CalSTRS withdrew all eight of its board diversity shareholder proposals filed during the 2011 proxy season after successfully engaging companies to consider diversity in director searches.
In recent years, the issues of board of director leadership and oversight roles have taken on increased significance to long-term investors, such as CalSTRS. Today’s economic challenges highlight the importance that board diversity plays in enhancing value and providing companies with a full range of fresh talent and experience. According to Anne Sheehan, CalSTRS Director of Corporate Governance:
We’ve advanced the ball in the name of board diversity and are committed in our conviction that corporate boards and their nominating committees consider diversity in the larger context of improving shareholder value. One lesson from the financial crisis was the role corporate board group-think played in fostering management short-term priorities that proved detrimental to sustainable value creation. We think improved board diversity will address that problem.
To assist boards in the enhancement of diversity on corporate boards and of shareholder value, CalSTRS and CalPERS launched the Diverse Director DataSource, known as “3D,” by announcing the selection of corporate governance vendor Governance Metrics International to develop and operate the DataSource. 3D is expected to go live later in July and begin accepting nominations from board candidates. The database will offer shareholders, companies and other organizations a valuable resource for identifying candidates.
A December 16, 2011 on Ethical Finance & Governance is planned for Paris, chaired by H. Jemel (Amiens School of Management & LEM UMR 8179, Fr), JM. Sahut (HEG Geneva, Ch & CEREGE EA 1722-Univ. Poitiers, Fr) & F. Teulon (IPAG LAB, Fr). Guest speaker at the conference will be Z. Sardar, a Visiting Professor at City University London and the editor of the forecasting and planning journal, Futures. He is also a member of the UK Commission on Equality and Human Rights. His journalism appears most often in The Guardian and The Observer. He has written or edited 45 books over a period of 30 years, like “Islamic Futures.”
The Paris workshop aims to consider the development of financial activities in an ethical perspective and problematic of corporate governance. The conference will focus on opportunities within sustainable and ethical finance arenas considering, in particular, Islamic finance as a sub-sector of ethical finance. Topics for this conference include, but are not limited to: Ethic and Continue Reading →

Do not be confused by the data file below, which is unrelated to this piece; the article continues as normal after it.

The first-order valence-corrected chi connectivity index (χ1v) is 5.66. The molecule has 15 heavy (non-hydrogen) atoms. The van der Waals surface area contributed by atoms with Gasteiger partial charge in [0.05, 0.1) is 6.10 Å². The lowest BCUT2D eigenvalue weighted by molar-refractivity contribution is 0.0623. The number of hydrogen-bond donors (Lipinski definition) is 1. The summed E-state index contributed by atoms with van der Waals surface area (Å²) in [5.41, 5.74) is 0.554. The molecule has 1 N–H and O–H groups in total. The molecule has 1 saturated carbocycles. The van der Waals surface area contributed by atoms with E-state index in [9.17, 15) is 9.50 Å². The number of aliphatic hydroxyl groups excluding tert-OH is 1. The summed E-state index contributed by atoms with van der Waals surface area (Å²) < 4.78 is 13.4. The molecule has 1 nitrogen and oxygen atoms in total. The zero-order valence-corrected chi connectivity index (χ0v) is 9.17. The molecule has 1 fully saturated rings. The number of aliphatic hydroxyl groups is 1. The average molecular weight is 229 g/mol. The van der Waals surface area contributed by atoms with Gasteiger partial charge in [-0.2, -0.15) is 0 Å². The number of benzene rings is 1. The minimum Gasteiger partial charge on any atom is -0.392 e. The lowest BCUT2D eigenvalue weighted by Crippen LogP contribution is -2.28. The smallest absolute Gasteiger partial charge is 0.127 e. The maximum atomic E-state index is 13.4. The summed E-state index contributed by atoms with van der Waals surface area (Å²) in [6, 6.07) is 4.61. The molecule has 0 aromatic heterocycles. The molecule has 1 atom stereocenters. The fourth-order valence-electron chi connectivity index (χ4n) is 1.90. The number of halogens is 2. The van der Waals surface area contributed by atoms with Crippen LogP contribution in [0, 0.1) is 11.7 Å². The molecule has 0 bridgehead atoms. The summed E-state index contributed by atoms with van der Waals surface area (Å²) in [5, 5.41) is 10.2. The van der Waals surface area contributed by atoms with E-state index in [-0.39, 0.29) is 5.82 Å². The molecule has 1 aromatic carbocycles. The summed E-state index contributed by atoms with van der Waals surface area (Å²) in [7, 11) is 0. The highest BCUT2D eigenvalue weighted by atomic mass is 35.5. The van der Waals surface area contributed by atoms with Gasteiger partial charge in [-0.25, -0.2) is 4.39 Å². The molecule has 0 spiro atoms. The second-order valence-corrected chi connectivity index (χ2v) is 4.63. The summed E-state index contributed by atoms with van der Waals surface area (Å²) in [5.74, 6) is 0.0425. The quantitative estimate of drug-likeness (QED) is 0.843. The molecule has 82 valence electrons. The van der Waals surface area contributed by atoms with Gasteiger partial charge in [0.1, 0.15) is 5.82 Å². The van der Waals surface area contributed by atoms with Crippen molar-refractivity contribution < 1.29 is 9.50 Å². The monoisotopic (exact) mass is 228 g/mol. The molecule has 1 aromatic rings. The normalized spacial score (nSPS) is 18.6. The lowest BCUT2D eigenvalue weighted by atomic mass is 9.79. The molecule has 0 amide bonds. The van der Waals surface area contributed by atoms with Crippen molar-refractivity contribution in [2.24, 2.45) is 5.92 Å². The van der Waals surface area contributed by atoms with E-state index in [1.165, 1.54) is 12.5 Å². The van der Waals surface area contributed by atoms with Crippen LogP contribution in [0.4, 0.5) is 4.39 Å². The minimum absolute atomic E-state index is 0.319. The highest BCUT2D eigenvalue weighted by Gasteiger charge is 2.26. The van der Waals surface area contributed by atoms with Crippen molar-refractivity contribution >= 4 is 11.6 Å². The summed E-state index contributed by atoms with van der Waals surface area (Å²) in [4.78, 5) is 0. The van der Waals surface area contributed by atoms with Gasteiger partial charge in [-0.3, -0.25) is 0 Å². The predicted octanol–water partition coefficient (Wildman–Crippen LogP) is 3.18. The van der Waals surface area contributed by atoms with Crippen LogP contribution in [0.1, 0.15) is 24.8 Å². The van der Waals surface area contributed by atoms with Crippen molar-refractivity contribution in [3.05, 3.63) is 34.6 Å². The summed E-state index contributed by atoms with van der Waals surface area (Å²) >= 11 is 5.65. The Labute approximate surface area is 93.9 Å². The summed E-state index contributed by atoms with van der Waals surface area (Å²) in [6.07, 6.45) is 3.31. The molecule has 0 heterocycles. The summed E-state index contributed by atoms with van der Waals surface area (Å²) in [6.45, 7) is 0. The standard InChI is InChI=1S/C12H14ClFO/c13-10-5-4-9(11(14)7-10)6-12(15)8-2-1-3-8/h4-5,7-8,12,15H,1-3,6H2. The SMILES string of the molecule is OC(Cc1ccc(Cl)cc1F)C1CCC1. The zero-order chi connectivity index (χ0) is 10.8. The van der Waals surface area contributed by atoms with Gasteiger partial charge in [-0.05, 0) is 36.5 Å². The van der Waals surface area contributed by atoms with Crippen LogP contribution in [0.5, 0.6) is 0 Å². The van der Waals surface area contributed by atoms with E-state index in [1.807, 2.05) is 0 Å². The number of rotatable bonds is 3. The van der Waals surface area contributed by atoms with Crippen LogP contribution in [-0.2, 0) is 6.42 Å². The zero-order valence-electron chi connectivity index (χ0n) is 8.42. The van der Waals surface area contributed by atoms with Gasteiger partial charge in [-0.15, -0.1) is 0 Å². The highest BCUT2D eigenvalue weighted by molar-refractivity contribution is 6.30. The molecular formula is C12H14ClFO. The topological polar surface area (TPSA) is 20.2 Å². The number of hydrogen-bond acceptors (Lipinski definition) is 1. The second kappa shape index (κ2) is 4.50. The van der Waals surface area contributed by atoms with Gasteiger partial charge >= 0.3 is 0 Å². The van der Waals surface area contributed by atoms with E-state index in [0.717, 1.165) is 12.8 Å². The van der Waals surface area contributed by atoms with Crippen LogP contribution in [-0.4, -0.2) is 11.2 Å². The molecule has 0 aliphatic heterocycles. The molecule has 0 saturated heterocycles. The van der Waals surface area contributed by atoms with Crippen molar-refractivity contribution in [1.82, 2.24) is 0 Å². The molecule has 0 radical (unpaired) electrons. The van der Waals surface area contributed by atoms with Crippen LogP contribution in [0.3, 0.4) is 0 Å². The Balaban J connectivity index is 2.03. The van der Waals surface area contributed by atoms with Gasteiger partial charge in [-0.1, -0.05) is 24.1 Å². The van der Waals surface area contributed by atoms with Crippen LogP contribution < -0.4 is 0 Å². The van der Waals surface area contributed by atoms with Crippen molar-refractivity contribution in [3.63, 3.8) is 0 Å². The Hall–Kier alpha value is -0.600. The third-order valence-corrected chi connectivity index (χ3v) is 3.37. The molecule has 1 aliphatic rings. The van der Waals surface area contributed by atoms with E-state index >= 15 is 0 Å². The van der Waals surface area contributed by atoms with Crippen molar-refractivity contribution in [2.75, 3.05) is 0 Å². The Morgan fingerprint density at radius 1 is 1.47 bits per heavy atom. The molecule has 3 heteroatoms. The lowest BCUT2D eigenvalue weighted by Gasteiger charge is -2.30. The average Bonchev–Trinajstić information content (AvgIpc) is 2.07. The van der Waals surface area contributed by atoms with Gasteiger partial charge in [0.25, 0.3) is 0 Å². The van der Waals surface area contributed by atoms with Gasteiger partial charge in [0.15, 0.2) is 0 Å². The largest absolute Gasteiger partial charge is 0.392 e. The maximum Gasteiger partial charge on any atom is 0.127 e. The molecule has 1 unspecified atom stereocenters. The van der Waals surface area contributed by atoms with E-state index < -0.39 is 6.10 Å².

From Enron to Lehman Brothers and the subprime financial disaster, we’ve seen the worst decade ever in my lifetime for equities, down 3.3%. Is it time to start stuffing our money into the mattress or is it time to learn something about corporate valuation from two experts?
Corporate Valuation for Portfolio Investment: Analyzing Assets, Earnings, Cash Flow, Stock Price, Governance, and Special Situations by Robert A. G. Monks and Alexandra Reed Lajoux will inevitably be compared with Security Analysis: The Classic 1934 Edition by Benjamin Graham and David Dodd. Corporate Valuation comes out favorably.
Yes, we have learned a lot during the last seventy years; Monks and Lajoux take readers on a tour Continue Reading →
Scientists have for the first time shown a link between intensifying climate events and tectonic plate movement in findings that could provide a valuable Continue Reading →
A California bill, SB 201, authored by state senator Mark DeSaulnier, proposes a new corporate form that blends money and mission.
The idea is to allow social enterprises, which are often organized as either non-profits or for-profit/non-profit hybrids, to access capital from mainstream investors. As a Flexible Purpose Corporation (Flexible Corp.), a company could make profits while pursuing at least one do-good purpose akin to the charitable missions traditionally pursued by nonprofits, or promote the interests of employees, suppliers, customers, creditors, community or public interests like the environment.
via Responsible Investor, March 6, 2011.
One basic idea is to relieve directors of the obligation to maximize long-term Continue Reading →
The Canadian province of Ontario is scheduled to become the first in the country to oblige its pension plans to publish a Statement of Investment Policies and Procedures (SIPP) and publicly state whether the SIPP takes ESG (environmental, social and governance) issues into account. The SIPP introduction could act as a major boost to the take up of responsible investing in Canada…
via Responsible Investor, 3/30/2011. I hope this requirement spreads to the U.S. as well.
The overall objective of this call for proposals is to enhance market reward for sustainable and socially responsible enterprises, so facilitating the transition towards a sustainable economy.
The specific objective is to build the capacity of mainstream investment actors to better integrate environmental, social and governance information into their valuations of enterprises. This call for proposals is also an opportunity for the investment community to further align its practices with the expectations of European public policy. Latest news from DG Enterprise and Industry.
Yes, the European Unions wants to drive ESG into the heart of investing considerations. The deadline for responses is set for May 20. Can anyone imagine the United States offering a prize of over $350,000 to prompt the integration of environmental, social and governance issues into the valuations of mainstream institutional investors? Please let me know when you see it. Hat tip to SHARE newsletter. Don’t miss out; subscribe now.